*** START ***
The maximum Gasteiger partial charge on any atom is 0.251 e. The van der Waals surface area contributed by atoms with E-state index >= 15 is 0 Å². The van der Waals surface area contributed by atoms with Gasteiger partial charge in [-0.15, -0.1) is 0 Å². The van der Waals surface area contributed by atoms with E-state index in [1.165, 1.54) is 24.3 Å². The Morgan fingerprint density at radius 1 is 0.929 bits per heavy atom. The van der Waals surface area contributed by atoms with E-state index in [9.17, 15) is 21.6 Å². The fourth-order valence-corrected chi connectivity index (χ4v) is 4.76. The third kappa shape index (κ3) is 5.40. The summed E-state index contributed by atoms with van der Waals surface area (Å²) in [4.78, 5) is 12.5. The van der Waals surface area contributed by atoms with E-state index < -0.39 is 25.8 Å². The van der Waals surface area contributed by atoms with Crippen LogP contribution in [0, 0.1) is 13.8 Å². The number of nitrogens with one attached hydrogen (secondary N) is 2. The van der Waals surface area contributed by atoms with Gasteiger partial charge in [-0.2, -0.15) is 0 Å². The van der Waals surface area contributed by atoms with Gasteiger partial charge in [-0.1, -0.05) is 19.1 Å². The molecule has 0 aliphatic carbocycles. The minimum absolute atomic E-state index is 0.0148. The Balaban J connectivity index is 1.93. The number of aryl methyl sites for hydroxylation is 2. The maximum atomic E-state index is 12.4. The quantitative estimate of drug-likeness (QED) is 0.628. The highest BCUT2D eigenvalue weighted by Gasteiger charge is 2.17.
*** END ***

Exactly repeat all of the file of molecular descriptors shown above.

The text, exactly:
The maximum Gasteiger partial charge on any atom is 0.251 e. The van der Waals surface area contributed by atoms with E-state index >= 15 is 0 Å². The van der Waals surface area contributed by atoms with Gasteiger partial charge in [-0.15, -0.1) is 0 Å². The van der Waals surface area contributed by atoms with E-state index in [1.165, 1.54) is 24.3 Å². The Morgan fingerprint density at radius 1 is 0.929 bits per heavy atom. The van der Waals surface area contributed by atoms with E-state index in [9.17, 15) is 21.6 Å². The fourth-order valence-corrected chi connectivity index (χ4v) is 4.76. The third kappa shape index (κ3) is 5.40. The summed E-state index contributed by atoms with van der Waals surface area (Å²) in [4.78, 5) is 12.5. The van der Waals surface area contributed by atoms with E-state index < -0.39 is 25.8 Å². The van der Waals surface area contributed by atoms with Crippen LogP contribution in [0, 0.1) is 13.8 Å². The number of nitrogens with one attached hydrogen (secondary N) is 2. The van der Waals surface area contributed by atoms with Gasteiger partial charge in [-0.2, -0.15) is 0 Å². The van der Waals surface area contributed by atoms with Gasteiger partial charge in [-0.1, -0.05) is 19.1 Å². The molecule has 0 aliphatic carbocycles. The minimum absolute atomic E-state index is 0.0148. The Balaban J connectivity index is 1.93. The number of aryl methyl sites for hydroxylation is 2. The maximum atomic E-state index is 12.4. The quantitative estimate of drug-likeness (QED) is 0.628. The highest BCUT2D eigenvalue weighted by Gasteiger charge is 2.17.